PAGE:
icloud, a “web operating system” with a growing selection of apps that can be included in a customizable virtual workspace, is now offering mobile apps for iOS and Android that include access to files, document viewing, and uploading of photos, along with an updated mobile website.
Google is taking it on the chin, thanks to reported delays with Google TV software. While clearly an issue, it’s part of a much larger problem for the company as it diversifies from its search and advertising core businesses to more consumer-centric applications.
On the surface, the fast-growing daily deal site Groupon and eBay have little in common, but, according to CapLinked CEO Eric Jackson, the economic factors contributing to Groupon’s growth would be doing the same for eBay, had eBay not made a long series of strategic blunders.
eMarketer, a New York-based research firm estimates spending on U.S. internet advertisements, will grow 13.9 percent to $25.8 billion for the full year. It expects a 10.5 percent increase in U.S. online ad spending in 2011, followed by double-digit growth every year through 2014.
Flock, the Menlo Park, Calif-based company, today released a new version of its social networking oriented browser, Flock 3.5 for both Windows and Macintosh operating systems. It’s a worthy competitor to other Chromium-based browser rivals, such as recently launched RockMelt and Google’s Chrome.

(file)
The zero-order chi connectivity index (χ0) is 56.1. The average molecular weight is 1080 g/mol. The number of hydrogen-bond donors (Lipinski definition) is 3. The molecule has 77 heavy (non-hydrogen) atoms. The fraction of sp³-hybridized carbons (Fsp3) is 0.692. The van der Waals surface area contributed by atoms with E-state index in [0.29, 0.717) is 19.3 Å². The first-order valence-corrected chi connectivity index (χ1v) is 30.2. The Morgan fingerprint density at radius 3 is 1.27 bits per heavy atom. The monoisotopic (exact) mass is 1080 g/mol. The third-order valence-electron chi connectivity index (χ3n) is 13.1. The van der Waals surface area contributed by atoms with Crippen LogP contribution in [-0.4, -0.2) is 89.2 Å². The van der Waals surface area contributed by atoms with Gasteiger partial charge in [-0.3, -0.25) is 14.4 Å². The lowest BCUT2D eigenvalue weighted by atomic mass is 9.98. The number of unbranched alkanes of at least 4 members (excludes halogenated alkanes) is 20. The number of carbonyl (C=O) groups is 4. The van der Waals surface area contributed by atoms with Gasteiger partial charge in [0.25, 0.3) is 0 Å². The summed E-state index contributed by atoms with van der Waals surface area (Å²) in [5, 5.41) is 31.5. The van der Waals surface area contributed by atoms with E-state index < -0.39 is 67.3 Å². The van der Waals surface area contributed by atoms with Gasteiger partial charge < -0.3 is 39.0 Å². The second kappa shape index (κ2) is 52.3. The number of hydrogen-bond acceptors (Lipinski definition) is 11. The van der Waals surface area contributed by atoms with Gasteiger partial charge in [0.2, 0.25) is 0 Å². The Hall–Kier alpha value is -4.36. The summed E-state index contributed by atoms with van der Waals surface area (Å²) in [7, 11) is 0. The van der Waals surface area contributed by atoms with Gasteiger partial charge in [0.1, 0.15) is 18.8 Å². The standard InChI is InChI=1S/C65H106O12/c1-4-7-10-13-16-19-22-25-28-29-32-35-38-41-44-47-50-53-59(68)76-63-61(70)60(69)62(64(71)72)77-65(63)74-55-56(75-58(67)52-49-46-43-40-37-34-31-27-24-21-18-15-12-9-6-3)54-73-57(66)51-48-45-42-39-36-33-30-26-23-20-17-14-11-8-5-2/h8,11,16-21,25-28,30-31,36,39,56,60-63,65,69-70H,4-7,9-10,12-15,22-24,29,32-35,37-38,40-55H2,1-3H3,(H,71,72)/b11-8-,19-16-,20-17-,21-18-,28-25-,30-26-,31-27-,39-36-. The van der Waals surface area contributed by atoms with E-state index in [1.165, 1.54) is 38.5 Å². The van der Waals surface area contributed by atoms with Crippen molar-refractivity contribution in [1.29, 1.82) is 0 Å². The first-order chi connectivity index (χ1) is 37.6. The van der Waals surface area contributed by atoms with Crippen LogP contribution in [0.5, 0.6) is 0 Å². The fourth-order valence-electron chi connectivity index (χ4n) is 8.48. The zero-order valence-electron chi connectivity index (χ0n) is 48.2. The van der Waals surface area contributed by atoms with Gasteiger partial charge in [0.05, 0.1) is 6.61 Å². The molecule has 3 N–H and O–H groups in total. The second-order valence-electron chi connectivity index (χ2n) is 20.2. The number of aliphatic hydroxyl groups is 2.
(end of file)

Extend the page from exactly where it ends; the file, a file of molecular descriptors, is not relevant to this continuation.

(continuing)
By most estimates, 2010 will be a record year for online sales during the all-important months of November and December (collectively known as the holiday season.) And so far things on Black Friday are going smoothly without any glitches, a good sign for the sector.
This morning three old school web companies announced that they have been shopping. The recent wave of M&A shows that it is these old school web companies who are looking at current boom in tech stocks as a way to bolster their businesses.
RockMelt, a Mountain View, Calif.-based start-up with backing from the likes of Marc Andreessen, has made a new socially-aware, media-consumption-centric browser that’s available in beta soon. The company says its browser is optimized for the modern web and focuses on making sharing easy.
Google Android is handily beating both Apple and Microsoft in the race to control the smartphone market. Yet, each company is responding to this threat in very different way, but with the same weapon: the open standards of HTML5.
In a clear shot at Facebook’s walled garden, Google has changed the terms of its contacts API – which developers use to pull information from Google services – so that anyone using it has to provide the same access. The question is, what took so long?